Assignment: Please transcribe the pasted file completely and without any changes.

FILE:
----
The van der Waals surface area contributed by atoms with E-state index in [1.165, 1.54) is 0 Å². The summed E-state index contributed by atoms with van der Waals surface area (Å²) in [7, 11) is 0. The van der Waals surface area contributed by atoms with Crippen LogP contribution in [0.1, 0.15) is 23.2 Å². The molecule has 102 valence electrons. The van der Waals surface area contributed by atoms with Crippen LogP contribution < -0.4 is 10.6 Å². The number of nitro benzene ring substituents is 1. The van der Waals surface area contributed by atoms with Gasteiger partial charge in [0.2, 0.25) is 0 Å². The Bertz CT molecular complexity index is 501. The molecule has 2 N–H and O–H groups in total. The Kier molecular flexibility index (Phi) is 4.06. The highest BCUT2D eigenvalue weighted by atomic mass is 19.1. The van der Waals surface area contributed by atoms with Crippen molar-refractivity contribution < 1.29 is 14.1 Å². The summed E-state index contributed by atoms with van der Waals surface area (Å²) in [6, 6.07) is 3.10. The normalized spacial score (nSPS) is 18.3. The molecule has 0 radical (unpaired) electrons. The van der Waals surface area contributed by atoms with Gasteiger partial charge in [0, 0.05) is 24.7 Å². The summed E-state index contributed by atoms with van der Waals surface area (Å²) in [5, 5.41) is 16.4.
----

The van der Waals surface area contributed by atoms with E-state index in [1.165, 1.54) is 0 Å². The summed E-state index contributed by atoms with van der Waals surface area (Å²) in [7, 11) is 0. The van der Waals surface area contributed by atoms with Crippen LogP contribution in [0.1, 0.15) is 23.2 Å². The molecule has 102 valence electrons. The van der Waals surface area contributed by atoms with Crippen LogP contribution < -0.4 is 10.6 Å². The number of nitro benzene ring substituents is 1. The van der Waals surface area contributed by atoms with Gasteiger partial charge in [0.2, 0.25) is 0 Å². The Bertz CT molecular complexity index is 501. The molecule has 2 N–H and O–H groups in total. The Kier molecular flexibility index (Phi) is 4.06. The highest BCUT2D eigenvalue weighted by atomic mass is 19.1. The van der Waals surface area contributed by atoms with Crippen molar-refractivity contribution < 1.29 is 14.1 Å². The summed E-state index contributed by atoms with van der Waals surface area (Å²) in [6, 6.07) is 3.10. The normalized spacial score (nSPS) is 18.3. The molecule has 0 radical (unpaired) electrons. The van der Waals surface area contributed by atoms with Gasteiger partial charge in [0, 0.05) is 24.7 Å². The summed E-state index contributed by atoms with van der Waals surface area (Å²) in [5, 5.41) is 16.4.